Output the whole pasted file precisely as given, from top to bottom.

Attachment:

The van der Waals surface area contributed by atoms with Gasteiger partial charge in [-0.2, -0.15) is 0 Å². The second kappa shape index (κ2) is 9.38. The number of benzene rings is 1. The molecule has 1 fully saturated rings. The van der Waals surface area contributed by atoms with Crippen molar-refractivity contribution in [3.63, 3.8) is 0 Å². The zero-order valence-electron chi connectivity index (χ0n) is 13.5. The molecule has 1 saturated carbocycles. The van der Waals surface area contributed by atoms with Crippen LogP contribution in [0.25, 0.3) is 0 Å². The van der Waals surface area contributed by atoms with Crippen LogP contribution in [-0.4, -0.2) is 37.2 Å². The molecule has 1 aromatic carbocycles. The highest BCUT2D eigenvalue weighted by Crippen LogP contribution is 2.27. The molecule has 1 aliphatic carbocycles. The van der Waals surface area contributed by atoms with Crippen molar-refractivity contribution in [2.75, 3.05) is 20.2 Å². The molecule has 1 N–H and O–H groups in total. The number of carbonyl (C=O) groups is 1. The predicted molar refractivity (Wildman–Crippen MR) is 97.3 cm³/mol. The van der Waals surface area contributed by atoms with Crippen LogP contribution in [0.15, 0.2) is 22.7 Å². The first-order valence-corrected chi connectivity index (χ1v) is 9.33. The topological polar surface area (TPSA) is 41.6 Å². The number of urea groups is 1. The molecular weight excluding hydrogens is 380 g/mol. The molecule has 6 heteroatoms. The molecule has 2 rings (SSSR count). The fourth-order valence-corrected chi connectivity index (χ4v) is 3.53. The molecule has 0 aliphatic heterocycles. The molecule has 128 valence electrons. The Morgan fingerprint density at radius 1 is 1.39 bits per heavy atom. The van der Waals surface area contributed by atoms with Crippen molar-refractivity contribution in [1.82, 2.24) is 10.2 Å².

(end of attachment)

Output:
The van der Waals surface area contributed by atoms with Gasteiger partial charge in [-0.2, -0.15) is 0 Å². The second kappa shape index (κ2) is 9.38. The number of benzene rings is 1. The molecule has 1 fully saturated rings. The van der Waals surface area contributed by atoms with Crippen molar-refractivity contribution in [3.63, 3.8) is 0 Å². The zero-order valence-electron chi connectivity index (χ0n) is 13.5. The molecule has 1 saturated carbocycles. The van der Waals surface area contributed by atoms with Crippen LogP contribution in [0.25, 0.3) is 0 Å². The van der Waals surface area contributed by atoms with Crippen LogP contribution in [-0.4, -0.2) is 37.2 Å². The molecule has 1 aromatic carbocycles. The highest BCUT2D eigenvalue weighted by Crippen LogP contribution is 2.27. The molecule has 1 aliphatic carbocycles. The van der Waals surface area contributed by atoms with Crippen molar-refractivity contribution in [2.75, 3.05) is 20.2 Å². The molecule has 1 N–H and O–H groups in total. The number of carbonyl (C=O) groups is 1. The predicted molar refractivity (Wildman–Crippen MR) is 97.3 cm³/mol. The van der Waals surface area contributed by atoms with Crippen LogP contribution in [0.15, 0.2) is 22.7 Å². The first-order valence-corrected chi connectivity index (χ1v) is 9.33. The topological polar surface area (TPSA) is 41.6 Å². The number of urea groups is 1. The molecular weight excluding hydrogens is 380 g/mol. The molecule has 6 heteroatoms. The molecule has 2 rings (SSSR count). The fourth-order valence-corrected chi connectivity index (χ4v) is 3.53. The molecule has 0 aliphatic heterocycles. The molecule has 128 valence electrons. The Morgan fingerprint density at radius 1 is 1.39 bits per heavy atom. The van der Waals surface area contributed by atoms with Crippen molar-refractivity contribution in [1.82, 2.24) is 10.2 Å².